1D Elementary Data Structures


What the application needs

Terms describing the data structure from the point of view of the application, which only cares how it behaves and not how it is implemented.

Generic term for a collection of objects. May or may not contain duplicates. Application may or may not require that it be kept in a specified order.

ordered list
A list in which the order matters to the application. Therefore, for example, the implementer cannot scramble the order to improve efficiency.

List where the order does not matter to the application (implementer can pick order so as to optimize performance) and in which there are no duplicates.

Like a set, but may contain duplicates.

double-ended queue (dequeue)
An ordered list in which insertion and deletion occur only at the two ends of the list. That is, elements cannot be inserted into the middle of the list or deleted from the middle of the list.

An ordered list in which insertion and deletion both occur only at one end (e.g. at the start).

An ordered list in which insertion always occurs at one end and deletion always occurs at the other end.

Implementation methods

There are a variety of options for the person implementing a list (or set or stack or whatever).

We all know what arrays are. Arrays are included here because a list can be implemented using a 1D array. If the maximum length of the list is not known in advance, code must be provided to detect array overflow and expand the array. Expanding requires allocating a new, longer array, copying the contents of the old array, and deallocating the old array.

Arrays are commonly used when two conditions hold. First the maximum length of the list can be accurately estimated in advance (so array expansion is rarely needed). Second, insertion and deletion occur only at the ends of the list. (Insertion and deletion in the middle of an array-based list is slow.)

linked list
A list implemented by a set of nodes, each of which points to the next. An object of class (or struct) "node" contains a field pointing to the next node, as well as any number of fields of data. Optionally, there may be a second "list" class (or struct) used as a header for the list. One field of the list class is a pointer to the first node in the list. Other fields may also be included in the "list" object, such as a pointer to the last node in the list, the length of the list, etc.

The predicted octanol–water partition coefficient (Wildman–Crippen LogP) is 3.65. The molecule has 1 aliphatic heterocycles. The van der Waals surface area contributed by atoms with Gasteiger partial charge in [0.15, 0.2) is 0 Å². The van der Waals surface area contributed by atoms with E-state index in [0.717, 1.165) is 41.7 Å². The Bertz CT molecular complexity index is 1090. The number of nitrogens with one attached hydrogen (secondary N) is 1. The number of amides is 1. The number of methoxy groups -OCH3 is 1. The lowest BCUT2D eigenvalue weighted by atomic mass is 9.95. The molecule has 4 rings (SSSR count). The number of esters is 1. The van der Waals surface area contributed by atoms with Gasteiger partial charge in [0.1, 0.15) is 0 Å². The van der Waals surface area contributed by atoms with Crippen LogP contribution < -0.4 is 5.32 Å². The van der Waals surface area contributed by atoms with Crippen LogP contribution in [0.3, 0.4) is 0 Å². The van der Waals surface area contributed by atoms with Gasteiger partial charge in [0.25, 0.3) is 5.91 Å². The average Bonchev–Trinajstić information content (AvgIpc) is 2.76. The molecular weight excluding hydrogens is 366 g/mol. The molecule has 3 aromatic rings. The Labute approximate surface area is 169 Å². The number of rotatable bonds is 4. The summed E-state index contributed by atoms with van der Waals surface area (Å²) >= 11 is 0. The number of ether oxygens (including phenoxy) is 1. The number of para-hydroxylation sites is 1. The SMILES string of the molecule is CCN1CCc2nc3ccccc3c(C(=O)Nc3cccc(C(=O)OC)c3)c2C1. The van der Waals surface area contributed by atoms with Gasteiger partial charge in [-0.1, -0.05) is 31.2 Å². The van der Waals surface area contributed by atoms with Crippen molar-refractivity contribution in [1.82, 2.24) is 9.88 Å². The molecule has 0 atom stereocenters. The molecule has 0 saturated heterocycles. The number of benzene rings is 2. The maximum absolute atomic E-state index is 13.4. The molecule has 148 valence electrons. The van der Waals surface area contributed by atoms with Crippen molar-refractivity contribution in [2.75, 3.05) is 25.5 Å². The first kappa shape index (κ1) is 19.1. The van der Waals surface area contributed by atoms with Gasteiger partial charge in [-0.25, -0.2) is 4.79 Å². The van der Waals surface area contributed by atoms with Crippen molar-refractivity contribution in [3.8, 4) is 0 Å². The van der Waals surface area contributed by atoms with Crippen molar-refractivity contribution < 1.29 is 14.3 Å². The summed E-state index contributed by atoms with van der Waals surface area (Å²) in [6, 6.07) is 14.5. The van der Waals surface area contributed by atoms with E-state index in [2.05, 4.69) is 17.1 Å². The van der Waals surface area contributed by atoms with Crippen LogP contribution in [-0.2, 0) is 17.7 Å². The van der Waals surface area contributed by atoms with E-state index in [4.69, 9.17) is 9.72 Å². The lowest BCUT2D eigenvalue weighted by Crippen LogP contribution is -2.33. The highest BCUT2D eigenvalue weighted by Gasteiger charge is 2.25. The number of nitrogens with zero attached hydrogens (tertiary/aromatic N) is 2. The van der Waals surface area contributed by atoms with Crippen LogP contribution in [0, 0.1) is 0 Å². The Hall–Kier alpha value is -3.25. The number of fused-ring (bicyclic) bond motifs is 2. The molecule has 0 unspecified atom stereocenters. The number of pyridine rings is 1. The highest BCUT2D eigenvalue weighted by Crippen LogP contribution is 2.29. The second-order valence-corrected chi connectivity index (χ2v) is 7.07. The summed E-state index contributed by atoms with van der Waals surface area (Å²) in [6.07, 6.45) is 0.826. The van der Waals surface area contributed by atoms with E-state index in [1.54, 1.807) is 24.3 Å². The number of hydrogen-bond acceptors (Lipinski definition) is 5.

Linked lists are commonly used when the length of the list is not known in advance and/or when it is frequently necessary to insert and/or delete in the middle of the list.

doubly-linked vs. singly-linked lists
In a doubly-linked list, each node points to the next node and also to the previous node. In a singly-linked list, each node points to the next node but not back to the previous node.

circular list
A linked list in which the last node points to the first node. If the list is doubly-linked, the first node must also point back to the last node.

binary tree
Used to implement lists whose elements have a natural order (e.g. numbers) and either (a) the application would like the list kept in this order or (b) the order of elements is irrelevant to the application (e.g. this list is implementing a set).

Each element in a binary tree is stored in a "node" class (or struct). Each node contains pointers to a left child node and a right child node. In some implementations, it may also contain a pointer to the parent node. A tree may also have an object of a second "tree" class (or struct) which as a header for the tree. The "tree" object contains a pointer to the root of the tree (the node with no parent) and whatever other information the programmer wants to squirrel away in it (e.g. number of nodes currently in the tree).

In a binary tree, elements are kept sorted in left to right order across the tree. That is, if N is a node, then the value stored in N must be larger than the value stored in left-child(N) and less than the value stored in right-child(N). Variant trees may have the opposite order (smaller values to the right rather than to the left) or may allow two different nodes to contain equal values.

This page is maintained by Geoff Kuenning.